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Discussion Starter · #1 ·
The replacment on my Milwaukee regulator died, Milwaukee was good enough to replace it. However, upon installing the identical solenoid onto the regulator assembly I can't get it sealed. I'm using an appropriate pattern to tighten the screws and I can't figure out why this one won't seal.

For those who haven't disassembled this stuff before the soleniod seat is brass to brass. There wasn't a seal of any sort in the old one when I disassembled it. Anybody have any ideas?
 

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Anytime you have metal to metal contact with NPT (National Pipe Thread) you have to have some sort of sealant. I use non-hardening pipe dope (pipe joint compound). You can get it at any hardware store.
 

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Discussion Starter · #3 ·
Thanks Rex, there's no thread to thread contact here, this is the interface between the metal portion of the solenoid and the brass block that the solenoid mounts into. I was nervous about putting anything near the switching mechanism but I'm going to have to try it (small amount of pipe dope).
 

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I'm not sure I understand how its leaking.


This what you have? The black bit thats hanging down is the solenoid. It's usually replaced as an assembly. Its attached to the other plumbing component with pipe threads. Like Rex said, a little pipe dope works great.

The way you describe it though, it sounds like they just sent a coil? Its the electrical part, and usually just slips over the area where the valve and armature are housed. Held on with screws, a nut or an E-clip. Not usually an area that causes a gas leak.

Anyways... brass on brass is a poor joint unless its all perfectly flat and smooth. Perhaps there's a copper ring or gasket? Its easy to over look or drop an o-ring, and its easy to over torque small fittings and deform a sealing area. I've done both :-S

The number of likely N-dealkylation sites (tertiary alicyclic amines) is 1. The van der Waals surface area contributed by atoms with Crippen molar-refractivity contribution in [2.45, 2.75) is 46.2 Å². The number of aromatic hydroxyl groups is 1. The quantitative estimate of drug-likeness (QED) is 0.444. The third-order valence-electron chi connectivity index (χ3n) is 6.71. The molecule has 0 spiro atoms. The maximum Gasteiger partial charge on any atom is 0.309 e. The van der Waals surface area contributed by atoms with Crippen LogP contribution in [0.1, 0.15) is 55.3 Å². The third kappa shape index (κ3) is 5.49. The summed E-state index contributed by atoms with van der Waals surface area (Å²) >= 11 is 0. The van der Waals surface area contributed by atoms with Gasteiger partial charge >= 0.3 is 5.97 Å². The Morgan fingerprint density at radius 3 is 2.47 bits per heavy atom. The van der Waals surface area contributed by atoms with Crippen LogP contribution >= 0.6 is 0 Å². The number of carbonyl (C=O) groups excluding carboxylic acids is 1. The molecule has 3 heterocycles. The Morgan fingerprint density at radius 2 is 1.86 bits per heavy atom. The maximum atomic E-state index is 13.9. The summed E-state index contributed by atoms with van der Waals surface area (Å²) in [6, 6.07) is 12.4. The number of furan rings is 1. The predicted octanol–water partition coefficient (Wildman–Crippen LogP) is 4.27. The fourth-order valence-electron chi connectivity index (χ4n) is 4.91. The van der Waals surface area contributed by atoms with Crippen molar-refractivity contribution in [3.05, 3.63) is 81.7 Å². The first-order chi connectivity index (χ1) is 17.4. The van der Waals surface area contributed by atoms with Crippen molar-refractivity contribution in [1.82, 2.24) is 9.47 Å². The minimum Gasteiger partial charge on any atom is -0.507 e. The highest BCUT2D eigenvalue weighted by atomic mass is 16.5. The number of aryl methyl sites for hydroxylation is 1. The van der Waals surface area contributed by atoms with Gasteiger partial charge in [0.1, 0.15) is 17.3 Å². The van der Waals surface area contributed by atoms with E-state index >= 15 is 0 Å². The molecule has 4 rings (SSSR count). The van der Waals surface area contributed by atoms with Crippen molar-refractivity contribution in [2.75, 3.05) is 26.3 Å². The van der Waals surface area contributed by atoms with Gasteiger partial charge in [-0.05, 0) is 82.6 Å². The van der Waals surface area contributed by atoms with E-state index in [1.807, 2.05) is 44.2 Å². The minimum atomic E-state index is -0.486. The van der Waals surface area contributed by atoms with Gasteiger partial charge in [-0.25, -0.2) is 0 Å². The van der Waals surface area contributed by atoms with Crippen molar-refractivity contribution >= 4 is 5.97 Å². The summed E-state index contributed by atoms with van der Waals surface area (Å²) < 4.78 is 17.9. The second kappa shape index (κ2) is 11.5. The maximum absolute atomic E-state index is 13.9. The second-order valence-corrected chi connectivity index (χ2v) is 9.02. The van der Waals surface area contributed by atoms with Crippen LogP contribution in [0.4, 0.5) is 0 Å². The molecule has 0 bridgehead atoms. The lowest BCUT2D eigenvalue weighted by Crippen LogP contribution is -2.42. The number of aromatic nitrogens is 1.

So...a few thoughts that might be usefull.
You could try adding some anerobic gasket maker like LOCTITE® 515™ Gasket Eliminator
http://www.ellsworth.com/display/productdetail.html?productid=1004&Tab=Products If the mating surfaces are warped badly you could file or sand them flat first. A fine file and finner sandpaper in a criss-cross pattern. Good luck.
 

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It seems like you are just replacing the solenoid coil, which is the solenoid, and not the solenoid valve, which should be replaced. Those valves fail, in my experience, in the mechanical portion (the brass part) and not the electrical coil (the black part). But, I don't recall a seal between those two parts?
 

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Discussion Starter · #6 ·
Its only the electrical portion of the solenoid I'm replacing. You're right, loctite is the solution. I was amazed when I took the old one apart, there was no o-ring, no deformable metal (other than brass) and no sealing material like loctite or glue of any sort. Really strange!

Anyway, I have it close to sealed and will give the loctite a go. I'd come to that conclusion on my own but Home Depot didn't have it tonight...I'll have to hit the auto parts joint tomorrow.
 

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I had to take out the bubble counter and connect the CO2 tubing directly to the needle valve.
 
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